Sweet Tart Shell (9-inch tart crust)
1 1/2 cups all-purpose flour
1/2 cup confectioner's sugar
1/4 tsp salt
1 stick plus 1 tbsp cold unsalted butter, cut into 1/2-inch pieces
1 large egg
  1. Pulse the flour, sugar, and salt together in a food processor. Scatter the butter pieces over the dry ingredients and pulse until the butter is coarsely cut in.
  2. Stir egg to break the yolk. Add it a little at a time, pulsing after each addition. When the egg is in, process in long pulses - 10 seconds each - until the dough forms clumps and curds. Turn the dough out onto a work space with and with little handling as possible form into a disk. Wrap in plastic and chill for about 2 hours before rolling.
  3. Roll chilled dough into a 12-inch round, and place in tart pan with a 1/2-inch overhang. Fold overhang in, making double-thick sides. Pierce crust all over with fork.
  4. Freeze the crust for at least 30 minutes or longer, before baking.
  5. For a parbaked crust, preheat the oven 375ºF.
  6. Butter shiny side of aluminum foil and fit, butter side down, tightly against the crust. Since the crust is frozen there is no need to add pie weights. Put the tart pan on a a baking sheet and bake on center rack for 20 to 25 minutes.
  7. Carefully remove the foil. If the crust has puffed, press down on it gently with the back of a spoon. Bake the crust another 10 minutes, or until it is firm and golden brown. Transfer the pan to a rack and cool crust to room temperature, and proceed with the rest of the recipe.

Wednesday, October 19, 2011


The trend these days is definitely fairy tales, as evidenced by all the recent books, films and TV series loosely based on classic fairy tale stories. Take for instance the new ABC series, Once Upon a Time, set in present day but with a cast of fairy tale characters that can't remember their true identities or anything about their former lives. Other shows include Grimm and a series based on Beauty and The Beast. Another updated version of the same story is the film Beastly based on Alex Finn's book of the same name. The number of Young Adult fiction based on fables are endless. Recently, I read Sisters Red by Jackson Pearce, which is a modern twist on Little Red Riding Hood about two sisters whose mission in life is to rid the world of werewolves. There are also dozens of upcoming films in development, including Sleeping Beauty, Neverland, Hansel and Gretel: Witch Hunters, and several versions on the stories Snow White, Cinderella, and Peter Pan.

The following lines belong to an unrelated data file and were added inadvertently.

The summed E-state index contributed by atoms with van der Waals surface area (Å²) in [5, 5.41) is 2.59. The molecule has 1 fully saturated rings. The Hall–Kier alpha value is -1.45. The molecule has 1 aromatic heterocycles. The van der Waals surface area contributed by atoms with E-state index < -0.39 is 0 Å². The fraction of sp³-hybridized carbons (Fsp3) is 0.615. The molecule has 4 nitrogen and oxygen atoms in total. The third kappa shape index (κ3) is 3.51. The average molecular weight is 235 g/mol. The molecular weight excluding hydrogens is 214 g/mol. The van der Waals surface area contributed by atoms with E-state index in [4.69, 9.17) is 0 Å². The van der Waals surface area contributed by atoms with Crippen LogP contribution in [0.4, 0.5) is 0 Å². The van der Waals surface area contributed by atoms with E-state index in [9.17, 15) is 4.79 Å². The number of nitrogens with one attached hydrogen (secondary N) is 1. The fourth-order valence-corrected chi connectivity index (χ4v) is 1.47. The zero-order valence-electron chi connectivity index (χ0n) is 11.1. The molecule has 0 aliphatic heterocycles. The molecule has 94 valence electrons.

Here are some stills shot by fashion photographer Eugenio Recuenco for a photo spread he did called Fairy Tales.

Tuesday, October 18, 2011


Fall has arrived and to celebrate I made pumpkin pie. This will definitely be the first of many, especially with Thanksgiving around the corner. Like so many other pie varieties there are dozens of pumpkin pie recipes to choose from. I wanted something quick and easy so I modified the recipe on the label of my can of Polar Pumpkin. I thought using sweetened condensed milk instead of heavy cream, half-n-half, or milk might make my pie too sweet but in fact it came out just right with an interesting balance of flavors.

Pumpkin Pie
1 9-inch pre-baked single pie crust (see below)
1 can (15 oz) Polar 100% pure pumpkin
1 can (14 oz) sweetened condensed milk
2 large eggs
1 tsp vanilla extract
1 1/2 tsp ground ginger
1/4 tsp ground nutmeg
1 tsp salt
  1. Preheat oven to 425º degrees.
  2. Whisk together sweetened condensed milk, eggs, vanilla extract, spices and salt in a large bowl. Add pumpkin to the mixture. Continue to whisk until smooth. Pour filling into warm pre-baked pie shell. Return pie plate with baking sheet to oven and bake pie for 15 minutes.
  3. Lower heat to 350º degrees and continue to bake pie for an additional 30-35 minutes. Transfer pie to wire rack and cool to room temperature, 2-3 hours. (The pie finishes cooking with residual heat; to ensure the filling sets, cool pie at room temperature and not in the refrigerator.)
  4. Served with fresh whipped cream.

9-inch single pie crust
1 cup unbleached all-purpose flour
1/2 tsp sugar
1/8 tsp salt
6 tbsp (3/4 stick) unsalted butter, cut into 1/2-inch pieces
3 1/2 tbsp chilled water
  1. Preheat oven to 400º degrees.